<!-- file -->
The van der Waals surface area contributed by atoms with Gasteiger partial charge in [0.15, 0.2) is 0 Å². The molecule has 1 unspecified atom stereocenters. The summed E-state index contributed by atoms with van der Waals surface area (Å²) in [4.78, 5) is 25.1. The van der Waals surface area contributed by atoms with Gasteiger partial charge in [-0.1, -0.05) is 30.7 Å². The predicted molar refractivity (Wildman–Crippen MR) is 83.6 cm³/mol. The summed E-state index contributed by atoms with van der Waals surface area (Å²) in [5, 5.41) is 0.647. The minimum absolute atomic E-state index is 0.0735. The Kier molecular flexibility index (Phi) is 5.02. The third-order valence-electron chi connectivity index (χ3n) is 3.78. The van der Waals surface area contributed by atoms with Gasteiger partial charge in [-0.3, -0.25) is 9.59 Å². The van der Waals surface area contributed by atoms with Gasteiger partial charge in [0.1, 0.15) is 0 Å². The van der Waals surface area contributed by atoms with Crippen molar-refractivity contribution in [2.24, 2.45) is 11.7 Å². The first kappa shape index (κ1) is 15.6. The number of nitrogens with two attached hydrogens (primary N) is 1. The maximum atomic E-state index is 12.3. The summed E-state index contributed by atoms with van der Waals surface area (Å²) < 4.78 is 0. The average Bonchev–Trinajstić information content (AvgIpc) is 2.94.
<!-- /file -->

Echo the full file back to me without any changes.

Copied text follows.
The van der Waals surface area contributed by atoms with Gasteiger partial charge in [0.15, 0.2) is 0 Å². The molecule has 1 unspecified atom stereocenters. The summed E-state index contributed by atoms with van der Waals surface area (Å²) in [4.78, 5) is 25.1. The van der Waals surface area contributed by atoms with Gasteiger partial charge in [-0.1, -0.05) is 30.7 Å². The predicted molar refractivity (Wildman–Crippen MR) is 83.6 cm³/mol. The summed E-state index contributed by atoms with van der Waals surface area (Å²) in [5, 5.41) is 0.647. The minimum absolute atomic E-state index is 0.0735. The Kier molecular flexibility index (Phi) is 5.02. The third-order valence-electron chi connectivity index (χ3n) is 3.78. The van der Waals surface area contributed by atoms with Gasteiger partial charge in [-0.3, -0.25) is 9.59 Å². The van der Waals surface area contributed by atoms with Gasteiger partial charge in [0.1, 0.15) is 0 Å². The van der Waals surface area contributed by atoms with Crippen molar-refractivity contribution in [2.24, 2.45) is 11.7 Å². The first kappa shape index (κ1) is 15.6. The number of nitrogens with two attached hydrogens (primary N) is 1. The maximum atomic E-state index is 12.3. The summed E-state index contributed by atoms with van der Waals surface area (Å²) < 4.78 is 0. The average Bonchev–Trinajstić information content (AvgIpc) is 2.94.